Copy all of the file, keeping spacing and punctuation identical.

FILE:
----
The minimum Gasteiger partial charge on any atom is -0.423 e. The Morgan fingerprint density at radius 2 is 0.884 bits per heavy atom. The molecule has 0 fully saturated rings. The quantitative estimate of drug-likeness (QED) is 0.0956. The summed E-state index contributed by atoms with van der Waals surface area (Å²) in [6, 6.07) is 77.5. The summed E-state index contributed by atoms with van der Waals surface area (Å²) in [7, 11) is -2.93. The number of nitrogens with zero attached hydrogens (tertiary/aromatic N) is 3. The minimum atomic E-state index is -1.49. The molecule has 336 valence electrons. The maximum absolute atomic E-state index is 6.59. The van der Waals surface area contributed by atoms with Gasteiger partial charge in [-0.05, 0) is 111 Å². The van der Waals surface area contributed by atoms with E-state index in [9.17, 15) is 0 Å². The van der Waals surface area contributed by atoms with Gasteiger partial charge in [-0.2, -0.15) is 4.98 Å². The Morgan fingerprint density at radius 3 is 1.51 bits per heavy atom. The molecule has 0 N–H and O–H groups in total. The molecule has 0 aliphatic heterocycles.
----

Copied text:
The minimum Gasteiger partial charge on any atom is -0.423 e. The Morgan fingerprint density at radius 2 is 0.884 bits per heavy atom. The molecule has 0 fully saturated rings. The quantitative estimate of drug-likeness (QED) is 0.0956. The summed E-state index contributed by atoms with van der Waals surface area (Å²) in [6, 6.07) is 77.5. The summed E-state index contributed by atoms with van der Waals surface area (Å²) in [7, 11) is -2.93. The number of nitrogens with zero attached hydrogens (tertiary/aromatic N) is 3. The minimum atomic E-state index is -1.49. The molecule has 336 valence electrons. The maximum absolute atomic E-state index is 6.59. The van der Waals surface area contributed by atoms with Gasteiger partial charge in [-0.05, 0) is 111 Å². The van der Waals surface area contributed by atoms with E-state index in [9.17, 15) is 0 Å². The van der Waals surface area contributed by atoms with Gasteiger partial charge in [-0.2, -0.15) is 4.98 Å². The Morgan fingerprint density at radius 3 is 1.51 bits per heavy atom. The molecule has 0 N–H and O–H groups in total. The molecule has 0 aliphatic heterocycles.